Analysts expect small businesses to aggressively embrace the Internet in the next several years. AMI, for example, projects the number of small businesses with Web sites to more than double from 2.4 million in 1998 to 5 million in 2002, with small-business Web-site spending more than tripling during the same period from $4.1 billion to $12.7 billion. The dollar value of e-commerce conducted by small businesses, according to AMI, will expand from less than $10 billion this year to $50 billion in 2002. The research firm also sees strong demand for broadband upstream capability in the small-business market. In a 1997 survey, it found that 54% of small businesses with Internet access felt that broadband upstream capability was at least "somewhat" useful--a percentage that can only grow higher as multimedia content and services continue to penetrate the Web.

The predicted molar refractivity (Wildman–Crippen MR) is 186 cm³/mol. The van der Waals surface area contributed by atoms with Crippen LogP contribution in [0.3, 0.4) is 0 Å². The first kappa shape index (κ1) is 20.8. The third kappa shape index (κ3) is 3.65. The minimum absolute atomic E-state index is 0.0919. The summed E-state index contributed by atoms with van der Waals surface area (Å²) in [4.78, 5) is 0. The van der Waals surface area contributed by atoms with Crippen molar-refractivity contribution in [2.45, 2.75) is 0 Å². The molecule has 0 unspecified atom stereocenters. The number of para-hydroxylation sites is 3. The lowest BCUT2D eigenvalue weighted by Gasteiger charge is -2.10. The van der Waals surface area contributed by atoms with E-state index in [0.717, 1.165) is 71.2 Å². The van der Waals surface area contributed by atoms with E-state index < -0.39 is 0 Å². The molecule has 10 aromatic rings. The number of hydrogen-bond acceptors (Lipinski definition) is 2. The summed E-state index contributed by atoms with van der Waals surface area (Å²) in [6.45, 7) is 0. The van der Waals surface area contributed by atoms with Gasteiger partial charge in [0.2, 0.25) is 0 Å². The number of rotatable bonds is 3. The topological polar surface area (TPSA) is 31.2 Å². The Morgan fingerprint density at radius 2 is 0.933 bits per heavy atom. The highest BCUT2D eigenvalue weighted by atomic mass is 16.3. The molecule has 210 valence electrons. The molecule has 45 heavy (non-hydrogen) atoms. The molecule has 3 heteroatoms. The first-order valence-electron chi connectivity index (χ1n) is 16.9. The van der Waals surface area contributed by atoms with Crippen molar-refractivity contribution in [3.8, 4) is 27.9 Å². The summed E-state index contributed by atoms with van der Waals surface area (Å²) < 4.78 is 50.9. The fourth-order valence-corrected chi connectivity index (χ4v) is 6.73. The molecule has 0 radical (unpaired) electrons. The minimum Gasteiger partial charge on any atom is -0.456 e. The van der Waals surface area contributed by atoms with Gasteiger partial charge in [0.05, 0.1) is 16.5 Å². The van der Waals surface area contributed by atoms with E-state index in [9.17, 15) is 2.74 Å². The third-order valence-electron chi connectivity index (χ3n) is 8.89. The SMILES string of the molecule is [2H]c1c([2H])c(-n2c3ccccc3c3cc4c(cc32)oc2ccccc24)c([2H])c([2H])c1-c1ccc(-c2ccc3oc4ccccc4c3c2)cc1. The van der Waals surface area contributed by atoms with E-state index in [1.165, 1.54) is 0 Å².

Residential users are also coming to recognize the value of a high-speed upstream link. For example, an AMI study of cable modem trial subscribers found that 57% considered a high-speed cable modem return (as contrasted with a relatively slow telephone return path) either important (19%) or very important (38%). AMI also discovered that these trial users were quickly embracing high-bandwidth applications. On average, it found usage levels of 1.2 to 1.6 hours per week for a range of high-bandwidth applications, including exchanging photographs (1.2 hours per week), viewing video clips (1.3 hours per week), real-time document sharing (1.4 hours per week), videoconferencing (1.5 hours per week), online gaming (1.5 hours per week), and remote LAN access (1.6 hours per week).